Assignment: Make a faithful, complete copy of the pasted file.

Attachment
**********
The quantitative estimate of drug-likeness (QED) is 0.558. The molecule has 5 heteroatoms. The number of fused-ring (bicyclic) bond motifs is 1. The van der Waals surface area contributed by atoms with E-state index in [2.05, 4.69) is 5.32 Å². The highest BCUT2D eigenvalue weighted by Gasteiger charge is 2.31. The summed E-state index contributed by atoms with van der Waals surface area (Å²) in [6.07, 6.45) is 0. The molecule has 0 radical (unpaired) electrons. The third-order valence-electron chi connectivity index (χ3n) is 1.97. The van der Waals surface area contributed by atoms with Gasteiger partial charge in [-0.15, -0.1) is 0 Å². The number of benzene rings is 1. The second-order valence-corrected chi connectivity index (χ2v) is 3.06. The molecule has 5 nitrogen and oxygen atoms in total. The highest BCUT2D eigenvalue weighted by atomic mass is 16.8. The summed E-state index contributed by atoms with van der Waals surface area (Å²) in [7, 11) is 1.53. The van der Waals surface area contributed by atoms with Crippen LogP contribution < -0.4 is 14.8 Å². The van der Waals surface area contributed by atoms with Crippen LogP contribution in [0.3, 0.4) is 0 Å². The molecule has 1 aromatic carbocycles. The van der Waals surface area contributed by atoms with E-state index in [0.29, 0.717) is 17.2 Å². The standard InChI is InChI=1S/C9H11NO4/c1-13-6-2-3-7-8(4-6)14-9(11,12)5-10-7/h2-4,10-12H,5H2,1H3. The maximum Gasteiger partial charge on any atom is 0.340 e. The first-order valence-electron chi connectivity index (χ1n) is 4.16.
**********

The quantitative estimate of drug-likeness (QED) is 0.558. The molecule has 5 heteroatoms. The number of fused-ring (bicyclic) bond motifs is 1. The van der Waals surface area contributed by atoms with E-state index in [2.05, 4.69) is 5.32 Å². The highest BCUT2D eigenvalue weighted by Gasteiger charge is 2.31. The summed E-state index contributed by atoms with van der Waals surface area (Å²) in [6.07, 6.45) is 0. The molecule has 0 radical (unpaired) electrons. The third-order valence-electron chi connectivity index (χ3n) is 1.97. The van der Waals surface area contributed by atoms with Gasteiger partial charge in [-0.15, -0.1) is 0 Å². The number of benzene rings is 1. The second-order valence-corrected chi connectivity index (χ2v) is 3.06. The molecule has 5 nitrogen and oxygen atoms in total. The highest BCUT2D eigenvalue weighted by atomic mass is 16.8. The summed E-state index contributed by atoms with van der Waals surface area (Å²) in [7, 11) is 1.53. The van der Waals surface area contributed by atoms with Crippen LogP contribution < -0.4 is 14.8 Å². The van der Waals surface area contributed by atoms with Crippen LogP contribution in [0.3, 0.4) is 0 Å². The molecule has 1 aromatic carbocycles. The van der Waals surface area contributed by atoms with E-state index in [0.29, 0.717) is 17.2 Å². The standard InChI is InChI=1S/C9H11NO4/c1-13-6-2-3-7-8(4-6)14-9(11,12)5-10-7/h2-4,10-12H,5H2,1H3. The maximum Gasteiger partial charge on any atom is 0.340 e. The first-order valence-electron chi connectivity index (χ1n) is 4.16.